• They can be noisy because of their spinning parts. 

Hip vent

10 Types Of Roof Vents Explained

This vent is similar in design to a ridge vent, but it’s ideal for a hip roof construction. Since this roof shape looks a bit like a pyramid with steep sides, it won’t offer ridges so that you can install a ridge vent.

A hip vet can therefore be installed instead. It will be placed over the side hip seams and it gets covered by the roof shingles. This is appealing to homeowners who don’t want the roof vent to be noticeable from the ground.

Pros 

  • The hip vent is ideal for a roof that doesn’t have a ridge or not enough of one. 
  • Hip vents are suitable for homes that have complex designs. 

Cons 

  • A hip vent will usually have to be installed with a soffit vent to increase its effectiveness and make it more cost-effective. (We’ll get to soffit vents later on in this article!)

Drip edge vent 

A drip edge vent is ideal for a home that doesn’t have a roof overhang which is required for a soffit roof vent. This type of vent gets secured directly onto the edge of the roof, below the small overhang of the shingles. This produces a small gap that runs along the roof length. Just like with soffit vents, the drip edge vent will distribute air into the attic. 

Pros 

  • A drip edge vent is ideal for compact homes. 
  • It is said to be good for a home in which a soffit vent is difficult or impossible to install.

Cons

  • It can be tricky to install. 

Power vent 

This vent gives you more options because it runs on electricity, which is why it’s usually called an electricity-powered vent. It gets installed on the gable or roof and it’s got a low-profile design. It’s got an electric motor that pushes warm air outside of the attic, and this helps to reduce moisture from accumulating.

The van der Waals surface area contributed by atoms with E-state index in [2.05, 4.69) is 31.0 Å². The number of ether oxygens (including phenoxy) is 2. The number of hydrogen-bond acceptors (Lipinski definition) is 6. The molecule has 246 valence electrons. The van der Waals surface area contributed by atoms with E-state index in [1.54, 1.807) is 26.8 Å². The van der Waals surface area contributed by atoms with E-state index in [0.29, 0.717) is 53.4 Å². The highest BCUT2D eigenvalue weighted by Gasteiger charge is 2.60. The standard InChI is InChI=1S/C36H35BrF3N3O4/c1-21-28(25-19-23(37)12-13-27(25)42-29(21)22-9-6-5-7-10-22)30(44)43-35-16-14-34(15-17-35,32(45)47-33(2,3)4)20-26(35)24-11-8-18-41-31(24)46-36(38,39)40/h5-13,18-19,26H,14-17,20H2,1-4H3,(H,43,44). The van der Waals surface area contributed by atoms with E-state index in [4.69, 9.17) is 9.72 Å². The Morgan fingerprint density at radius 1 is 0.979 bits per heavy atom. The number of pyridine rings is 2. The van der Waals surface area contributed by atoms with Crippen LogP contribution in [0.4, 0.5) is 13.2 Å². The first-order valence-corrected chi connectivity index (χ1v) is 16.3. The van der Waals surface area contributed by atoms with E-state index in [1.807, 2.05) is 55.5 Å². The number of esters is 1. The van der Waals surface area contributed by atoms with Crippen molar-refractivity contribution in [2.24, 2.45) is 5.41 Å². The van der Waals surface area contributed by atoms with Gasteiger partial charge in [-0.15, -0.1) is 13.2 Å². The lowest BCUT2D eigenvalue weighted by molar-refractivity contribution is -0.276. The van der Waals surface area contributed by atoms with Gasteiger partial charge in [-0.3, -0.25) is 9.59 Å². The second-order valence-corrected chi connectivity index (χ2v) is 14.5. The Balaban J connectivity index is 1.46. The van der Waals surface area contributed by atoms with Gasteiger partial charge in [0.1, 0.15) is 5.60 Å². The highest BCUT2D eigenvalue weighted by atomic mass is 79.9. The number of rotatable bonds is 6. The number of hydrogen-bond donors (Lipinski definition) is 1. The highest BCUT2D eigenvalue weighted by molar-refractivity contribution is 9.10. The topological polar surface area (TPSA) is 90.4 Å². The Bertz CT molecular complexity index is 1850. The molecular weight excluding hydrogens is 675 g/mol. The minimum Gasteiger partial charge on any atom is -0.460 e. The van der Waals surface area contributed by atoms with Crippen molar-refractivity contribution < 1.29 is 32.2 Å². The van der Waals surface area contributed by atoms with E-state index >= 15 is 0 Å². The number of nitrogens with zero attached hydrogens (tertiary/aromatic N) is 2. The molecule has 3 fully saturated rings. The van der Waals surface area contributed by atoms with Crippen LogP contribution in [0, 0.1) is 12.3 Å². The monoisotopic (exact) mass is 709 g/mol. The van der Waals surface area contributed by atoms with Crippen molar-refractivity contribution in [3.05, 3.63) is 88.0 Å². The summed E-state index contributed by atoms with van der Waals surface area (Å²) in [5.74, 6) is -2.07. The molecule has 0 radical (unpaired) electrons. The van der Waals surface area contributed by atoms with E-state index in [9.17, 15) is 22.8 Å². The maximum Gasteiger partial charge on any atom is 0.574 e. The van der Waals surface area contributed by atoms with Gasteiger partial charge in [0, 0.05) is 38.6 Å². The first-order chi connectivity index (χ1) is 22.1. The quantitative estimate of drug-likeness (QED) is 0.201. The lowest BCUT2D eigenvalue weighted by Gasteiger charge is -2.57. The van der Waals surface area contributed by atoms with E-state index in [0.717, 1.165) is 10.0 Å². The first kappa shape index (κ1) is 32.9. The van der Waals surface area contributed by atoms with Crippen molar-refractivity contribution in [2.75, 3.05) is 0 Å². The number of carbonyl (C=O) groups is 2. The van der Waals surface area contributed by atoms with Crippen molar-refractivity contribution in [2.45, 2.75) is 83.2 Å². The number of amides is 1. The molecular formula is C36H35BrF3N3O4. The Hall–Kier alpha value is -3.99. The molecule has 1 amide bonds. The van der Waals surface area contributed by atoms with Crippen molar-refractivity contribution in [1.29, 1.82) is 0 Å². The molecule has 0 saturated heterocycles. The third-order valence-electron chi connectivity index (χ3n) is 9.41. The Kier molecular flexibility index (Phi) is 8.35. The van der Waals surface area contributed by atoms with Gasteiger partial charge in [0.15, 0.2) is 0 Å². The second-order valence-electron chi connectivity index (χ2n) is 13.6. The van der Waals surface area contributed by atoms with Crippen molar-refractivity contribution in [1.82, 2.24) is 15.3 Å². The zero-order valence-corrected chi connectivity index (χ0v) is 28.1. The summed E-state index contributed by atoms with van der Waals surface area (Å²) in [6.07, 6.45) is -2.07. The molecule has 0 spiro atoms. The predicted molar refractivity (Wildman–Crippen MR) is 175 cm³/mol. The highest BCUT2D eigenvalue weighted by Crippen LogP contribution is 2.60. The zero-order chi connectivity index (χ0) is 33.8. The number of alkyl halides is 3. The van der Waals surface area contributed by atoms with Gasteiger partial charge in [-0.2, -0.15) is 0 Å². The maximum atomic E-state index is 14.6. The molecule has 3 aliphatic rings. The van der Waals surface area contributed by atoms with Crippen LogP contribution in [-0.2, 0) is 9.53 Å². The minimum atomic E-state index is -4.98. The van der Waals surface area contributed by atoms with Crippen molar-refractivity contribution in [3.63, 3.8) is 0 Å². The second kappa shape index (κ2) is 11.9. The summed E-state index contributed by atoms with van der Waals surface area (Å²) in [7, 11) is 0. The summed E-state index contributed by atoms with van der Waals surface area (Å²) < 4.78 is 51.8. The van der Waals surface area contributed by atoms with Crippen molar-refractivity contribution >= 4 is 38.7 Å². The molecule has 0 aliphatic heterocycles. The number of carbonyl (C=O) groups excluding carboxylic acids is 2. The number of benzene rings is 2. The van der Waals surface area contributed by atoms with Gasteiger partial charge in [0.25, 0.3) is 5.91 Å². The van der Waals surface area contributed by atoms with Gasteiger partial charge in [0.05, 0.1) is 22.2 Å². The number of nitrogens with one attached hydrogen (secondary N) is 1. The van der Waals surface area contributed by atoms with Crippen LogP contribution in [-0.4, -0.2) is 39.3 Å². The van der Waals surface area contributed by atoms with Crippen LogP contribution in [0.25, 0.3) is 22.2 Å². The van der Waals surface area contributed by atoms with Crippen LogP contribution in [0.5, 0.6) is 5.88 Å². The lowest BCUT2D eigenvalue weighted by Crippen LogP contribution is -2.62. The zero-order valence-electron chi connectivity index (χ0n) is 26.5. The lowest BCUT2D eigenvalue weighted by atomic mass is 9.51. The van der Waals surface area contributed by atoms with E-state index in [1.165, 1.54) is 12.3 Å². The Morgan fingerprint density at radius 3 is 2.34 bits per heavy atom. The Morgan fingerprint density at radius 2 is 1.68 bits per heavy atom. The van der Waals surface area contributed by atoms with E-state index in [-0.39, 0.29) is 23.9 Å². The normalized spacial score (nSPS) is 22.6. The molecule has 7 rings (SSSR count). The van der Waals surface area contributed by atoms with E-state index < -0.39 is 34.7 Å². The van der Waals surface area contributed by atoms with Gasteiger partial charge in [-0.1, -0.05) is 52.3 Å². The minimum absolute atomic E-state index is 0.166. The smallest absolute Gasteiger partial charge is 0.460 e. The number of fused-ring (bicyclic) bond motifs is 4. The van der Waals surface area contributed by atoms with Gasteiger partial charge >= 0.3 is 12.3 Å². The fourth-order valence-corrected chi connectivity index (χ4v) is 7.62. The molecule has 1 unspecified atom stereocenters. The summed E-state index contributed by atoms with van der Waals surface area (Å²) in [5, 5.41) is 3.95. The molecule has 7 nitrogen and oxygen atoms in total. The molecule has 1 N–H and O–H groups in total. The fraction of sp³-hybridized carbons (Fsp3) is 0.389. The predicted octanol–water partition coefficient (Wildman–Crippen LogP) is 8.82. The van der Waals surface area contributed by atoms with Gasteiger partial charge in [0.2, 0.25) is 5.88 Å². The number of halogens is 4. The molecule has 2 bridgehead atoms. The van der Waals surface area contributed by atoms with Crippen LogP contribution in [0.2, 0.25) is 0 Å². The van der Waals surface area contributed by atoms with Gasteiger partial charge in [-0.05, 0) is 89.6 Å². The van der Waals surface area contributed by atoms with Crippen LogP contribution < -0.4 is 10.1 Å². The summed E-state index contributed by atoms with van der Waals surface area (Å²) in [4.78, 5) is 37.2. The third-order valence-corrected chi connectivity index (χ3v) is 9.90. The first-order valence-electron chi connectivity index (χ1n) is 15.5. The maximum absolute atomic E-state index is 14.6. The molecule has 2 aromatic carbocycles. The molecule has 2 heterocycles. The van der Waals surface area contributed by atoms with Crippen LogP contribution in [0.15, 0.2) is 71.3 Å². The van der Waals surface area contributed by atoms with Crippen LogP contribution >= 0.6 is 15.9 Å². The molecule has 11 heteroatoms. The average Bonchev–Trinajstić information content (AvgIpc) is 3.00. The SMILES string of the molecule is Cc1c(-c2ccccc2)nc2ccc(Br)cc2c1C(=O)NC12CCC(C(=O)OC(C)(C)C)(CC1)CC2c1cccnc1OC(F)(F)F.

Pros 

  • Since it’s low-profile, this vent can seamlessly feature in the home’s design.

Cons 

  • A power vent can be noisy. 
  • It has moving and electrical parts that can break down. 

Solar Vent 

How To Install Roof Ventilators

If you want to steer away from electricity and you live in a region that gets a lot of sunshine on a daily basis, you should consider a solar roof vent. The vent will have a solar panel attached to it so that it can run on the sun’s UV energy. You can find gable or roof solar vents. Basically, this vent moves air out of the attic so that it can be cooled down. 

Pros 

  • These solar vents are eco-friendly and save money on energy bills. 
  • They’re easy to install.

Cons 

  • While a solar vent can save you some money, its upfront cost might be more expensive than other vents. 
  • It doesn’t move as much air as what you’ll achieve with an electricity-powered model. 

Top Intake Roof Vents 

10 Types Of Roof Vents Explained

Soffit vent 

This is the most popular type of intake vent for the roof. It gets installed on the eaves, which are found underneath the roof line.

You can find them in different variations but they usually have the same main design: they have small holes that draw cool air into the attic where it can force warm air out of it via an exhaust vent. This is why combining a soffit vent with a ridge vent is an effective way of improving your home and roof ventilation. 

Pros

  • A soffit vent is easy to install, as long as you have enough space underneath the eaves or soffit. 
  • They don’t get blocked easily, so they’re useful in regions experiencing lots of snowfall. 

Cons 

  • Soffit vents are built for air intake so they have to work with an exhaust vent to be most effective. 

Gable vent 

A gable vent uses cross-ventilation to move air through the attic. As its name suggests, a gable vent is ideal for a gable-style roof. This is because you can install a gable vent on both sides of the home.